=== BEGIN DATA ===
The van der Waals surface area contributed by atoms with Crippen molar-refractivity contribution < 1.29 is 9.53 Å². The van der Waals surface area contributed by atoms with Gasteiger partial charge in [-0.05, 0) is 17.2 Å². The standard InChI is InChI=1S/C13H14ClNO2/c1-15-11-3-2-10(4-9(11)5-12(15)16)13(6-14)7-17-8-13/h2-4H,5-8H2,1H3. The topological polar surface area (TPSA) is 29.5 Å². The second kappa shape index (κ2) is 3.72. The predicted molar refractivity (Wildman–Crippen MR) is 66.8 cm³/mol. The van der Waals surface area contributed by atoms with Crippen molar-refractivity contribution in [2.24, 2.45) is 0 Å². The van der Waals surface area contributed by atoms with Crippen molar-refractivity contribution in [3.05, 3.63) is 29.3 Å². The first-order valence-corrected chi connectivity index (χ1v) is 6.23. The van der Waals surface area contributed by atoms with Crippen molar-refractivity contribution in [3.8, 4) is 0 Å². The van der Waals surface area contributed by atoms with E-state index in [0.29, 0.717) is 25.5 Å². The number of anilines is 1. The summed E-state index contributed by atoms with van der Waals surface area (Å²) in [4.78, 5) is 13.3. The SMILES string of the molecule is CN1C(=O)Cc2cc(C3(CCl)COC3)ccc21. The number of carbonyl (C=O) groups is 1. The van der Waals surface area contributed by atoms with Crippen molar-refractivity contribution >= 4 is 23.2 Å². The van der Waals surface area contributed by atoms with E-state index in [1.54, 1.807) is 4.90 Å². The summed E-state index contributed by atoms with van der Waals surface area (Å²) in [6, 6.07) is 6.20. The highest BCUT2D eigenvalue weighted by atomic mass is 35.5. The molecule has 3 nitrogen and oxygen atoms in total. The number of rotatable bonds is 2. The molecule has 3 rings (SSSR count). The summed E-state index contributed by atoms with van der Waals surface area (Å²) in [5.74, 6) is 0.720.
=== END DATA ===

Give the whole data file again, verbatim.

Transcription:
The van der Waals surface area contributed by atoms with Crippen molar-refractivity contribution < 1.29 is 9.53 Å². The van der Waals surface area contributed by atoms with Gasteiger partial charge in [-0.05, 0) is 17.2 Å². The standard InChI is InChI=1S/C13H14ClNO2/c1-15-11-3-2-10(4-9(11)5-12(15)16)13(6-14)7-17-8-13/h2-4H,5-8H2,1H3. The topological polar surface area (TPSA) is 29.5 Å². The second kappa shape index (κ2) is 3.72. The predicted molar refractivity (Wildman–Crippen MR) is 66.8 cm³/mol. The van der Waals surface area contributed by atoms with Crippen molar-refractivity contribution in [2.24, 2.45) is 0 Å². The van der Waals surface area contributed by atoms with Crippen molar-refractivity contribution in [3.05, 3.63) is 29.3 Å². The first-order valence-corrected chi connectivity index (χ1v) is 6.23. The van der Waals surface area contributed by atoms with Crippen molar-refractivity contribution in [3.8, 4) is 0 Å². The van der Waals surface area contributed by atoms with E-state index in [0.29, 0.717) is 25.5 Å². The number of anilines is 1. The summed E-state index contributed by atoms with van der Waals surface area (Å²) in [4.78, 5) is 13.3. The SMILES string of the molecule is CN1C(=O)Cc2cc(C3(CCl)COC3)ccc21. The number of carbonyl (C=O) groups is 1. The van der Waals surface area contributed by atoms with Crippen molar-refractivity contribution >= 4 is 23.2 Å². The van der Waals surface area contributed by atoms with E-state index in [1.54, 1.807) is 4.90 Å². The summed E-state index contributed by atoms with van der Waals surface area (Å²) in [6, 6.07) is 6.20. The highest BCUT2D eigenvalue weighted by atomic mass is 35.5. The molecule has 3 nitrogen and oxygen atoms in total. The number of rotatable bonds is 2. The molecule has 3 rings (SSSR count). The summed E-state index contributed by atoms with van der Waals surface area (Å²) in [5.74, 6) is 0.720.